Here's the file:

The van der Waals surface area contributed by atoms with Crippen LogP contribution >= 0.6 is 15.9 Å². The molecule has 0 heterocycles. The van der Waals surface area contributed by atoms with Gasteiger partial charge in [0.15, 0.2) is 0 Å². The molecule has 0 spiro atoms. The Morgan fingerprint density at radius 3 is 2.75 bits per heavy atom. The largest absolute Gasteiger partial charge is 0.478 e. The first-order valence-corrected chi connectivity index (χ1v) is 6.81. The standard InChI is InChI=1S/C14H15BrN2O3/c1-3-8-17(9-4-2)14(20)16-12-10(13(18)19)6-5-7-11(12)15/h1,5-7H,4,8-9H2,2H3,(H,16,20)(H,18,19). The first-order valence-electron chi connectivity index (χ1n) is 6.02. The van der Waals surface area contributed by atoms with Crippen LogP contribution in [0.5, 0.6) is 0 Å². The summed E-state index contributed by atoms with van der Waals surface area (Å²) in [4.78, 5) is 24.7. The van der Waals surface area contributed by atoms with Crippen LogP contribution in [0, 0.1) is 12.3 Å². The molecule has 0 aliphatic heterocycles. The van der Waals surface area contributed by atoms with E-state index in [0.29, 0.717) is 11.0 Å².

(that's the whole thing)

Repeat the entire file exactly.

The van der Waals surface area contributed by atoms with Crippen LogP contribution >= 0.6 is 15.9 Å². The molecule has 0 heterocycles. The van der Waals surface area contributed by atoms with Gasteiger partial charge in [0.15, 0.2) is 0 Å². The molecule has 0 spiro atoms. The Morgan fingerprint density at radius 3 is 2.75 bits per heavy atom. The largest absolute Gasteiger partial charge is 0.478 e. The first-order valence-corrected chi connectivity index (χ1v) is 6.81. The standard InChI is InChI=1S/C14H15BrN2O3/c1-3-8-17(9-4-2)14(20)16-12-10(13(18)19)6-5-7-11(12)15/h1,5-7H,4,8-9H2,2H3,(H,16,20)(H,18,19). The first-order valence-electron chi connectivity index (χ1n) is 6.02. The van der Waals surface area contributed by atoms with Crippen LogP contribution in [0.5, 0.6) is 0 Å². The summed E-state index contributed by atoms with van der Waals surface area (Å²) in [4.78, 5) is 24.7. The van der Waals surface area contributed by atoms with Crippen LogP contribution in [0, 0.1) is 12.3 Å². The molecule has 0 aliphatic heterocycles. The van der Waals surface area contributed by atoms with E-state index in [0.29, 0.717) is 11.0 Å².